Difference between revisions of "2011 USAMO Problems/Problem 4"
(Since 2^n is 1 mod (2^n-1), reduce the exponent mod n, we can't win with n prime, but n=p^2 will do...) |
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Therefore, for a counter-example, it suffices that <math>2^p \pmod{p^2}</math> be odd. Choosing <math>p=5</math>, we have <math>2^5 = 32 \equiv 7 \pmod{25}</math>. Therefore, <math>2^{25} \equiv 2^7 \pmod{25}</math> and thus <math>2^{2^{25}} \equiv 2^7 \pmod {2^{25} - 1}</math>. Since <math>2^7</math> is not a power of <math>4</math>, we are done. | Therefore, for a counter-example, it suffices that <math>2^p \pmod{p^2}</math> be odd. Choosing <math>p=5</math>, we have <math>2^5 = 32 \equiv 7 \pmod{25}</math>. Therefore, <math>2^{25} \equiv 2^7 \pmod{25}</math> and thus <math>2^{2^{25}} \equiv 2^7 \pmod {2^{25} - 1}</math>. Since <math>2^7</math> is not a power of <math>4</math>, we are done. | ||
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+ | ==See also== | ||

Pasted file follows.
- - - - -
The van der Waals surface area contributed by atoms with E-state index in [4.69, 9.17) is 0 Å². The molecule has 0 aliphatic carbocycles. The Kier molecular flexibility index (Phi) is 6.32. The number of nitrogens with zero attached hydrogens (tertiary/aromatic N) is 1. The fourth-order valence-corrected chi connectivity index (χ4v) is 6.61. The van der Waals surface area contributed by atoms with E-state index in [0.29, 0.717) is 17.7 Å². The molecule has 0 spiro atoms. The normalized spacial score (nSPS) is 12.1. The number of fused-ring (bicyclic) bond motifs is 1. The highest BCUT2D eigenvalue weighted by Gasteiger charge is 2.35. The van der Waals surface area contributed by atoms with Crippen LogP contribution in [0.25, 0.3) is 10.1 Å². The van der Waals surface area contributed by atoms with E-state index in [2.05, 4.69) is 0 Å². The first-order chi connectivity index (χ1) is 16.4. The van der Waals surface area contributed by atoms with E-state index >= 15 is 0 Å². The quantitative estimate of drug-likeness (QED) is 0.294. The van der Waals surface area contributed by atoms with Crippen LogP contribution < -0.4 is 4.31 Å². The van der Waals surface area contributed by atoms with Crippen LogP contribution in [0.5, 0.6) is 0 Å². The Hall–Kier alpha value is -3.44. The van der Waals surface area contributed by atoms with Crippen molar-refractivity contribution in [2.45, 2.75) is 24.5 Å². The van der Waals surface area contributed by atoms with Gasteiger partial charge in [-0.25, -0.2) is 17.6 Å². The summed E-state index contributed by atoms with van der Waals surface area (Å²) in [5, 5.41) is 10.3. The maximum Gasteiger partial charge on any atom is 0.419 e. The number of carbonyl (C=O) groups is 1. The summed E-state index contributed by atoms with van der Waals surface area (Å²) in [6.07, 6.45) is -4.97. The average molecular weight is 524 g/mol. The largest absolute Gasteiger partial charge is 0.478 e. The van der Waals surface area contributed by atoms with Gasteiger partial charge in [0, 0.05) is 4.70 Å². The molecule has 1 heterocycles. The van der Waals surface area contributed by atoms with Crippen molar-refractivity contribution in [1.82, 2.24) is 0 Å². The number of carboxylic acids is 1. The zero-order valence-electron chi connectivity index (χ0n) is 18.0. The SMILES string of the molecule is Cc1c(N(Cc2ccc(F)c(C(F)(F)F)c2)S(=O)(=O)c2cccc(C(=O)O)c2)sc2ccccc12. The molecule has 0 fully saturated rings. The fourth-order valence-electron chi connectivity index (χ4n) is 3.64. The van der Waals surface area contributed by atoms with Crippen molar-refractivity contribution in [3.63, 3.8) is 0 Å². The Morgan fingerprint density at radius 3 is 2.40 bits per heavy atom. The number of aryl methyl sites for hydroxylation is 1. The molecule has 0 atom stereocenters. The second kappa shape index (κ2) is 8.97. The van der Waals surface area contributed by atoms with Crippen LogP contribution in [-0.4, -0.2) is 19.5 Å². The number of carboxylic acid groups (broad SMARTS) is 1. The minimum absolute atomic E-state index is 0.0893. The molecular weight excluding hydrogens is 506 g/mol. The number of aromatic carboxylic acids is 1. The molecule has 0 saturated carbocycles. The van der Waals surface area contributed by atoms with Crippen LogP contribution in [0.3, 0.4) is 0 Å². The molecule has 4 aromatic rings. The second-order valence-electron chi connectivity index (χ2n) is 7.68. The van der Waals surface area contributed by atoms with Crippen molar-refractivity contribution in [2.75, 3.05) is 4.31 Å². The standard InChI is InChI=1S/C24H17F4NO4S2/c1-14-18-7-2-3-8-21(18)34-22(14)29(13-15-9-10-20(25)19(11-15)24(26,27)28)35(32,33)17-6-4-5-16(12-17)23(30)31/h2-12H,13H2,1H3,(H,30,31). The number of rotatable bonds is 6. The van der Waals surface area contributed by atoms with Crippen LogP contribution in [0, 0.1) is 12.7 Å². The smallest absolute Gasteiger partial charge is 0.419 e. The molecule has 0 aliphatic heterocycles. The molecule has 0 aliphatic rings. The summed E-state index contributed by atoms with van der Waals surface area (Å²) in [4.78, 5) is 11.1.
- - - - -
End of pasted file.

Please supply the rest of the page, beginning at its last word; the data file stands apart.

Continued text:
+ | {{USAMO newbox|year=2011|num-b=3|num-a=5}} |
Revision as of 10:38, 29 April 2011
Problem
Consider the assertion that for each positive integer , the remainder upon dividing by is a power of 4. Either prove the assertion or find (with proof) a counterexample.
Solution
We will show that is a counter-example.
Since , we see that for any integer , . Let be the residue of . Note that since and , necessarily , and thus the remainder in question is . We want to show that is an odd power of for some , and thus not a power of .
Let for some odd prime . Then . Since is co-prime to , we have and thus .
Therefore, for a counter-example, it suffices that be odd. Choosing , we have . Therefore, and thus . Since is not a power of , we are done.
See also
2011 USAMO (Problems • Resources) | ||
Preceded by Problem 3 |
Followed by Problem 5 | |
1 • 2 • 3 • 4 • 5 • 6 | ||
All USAMO Problems and Solutions |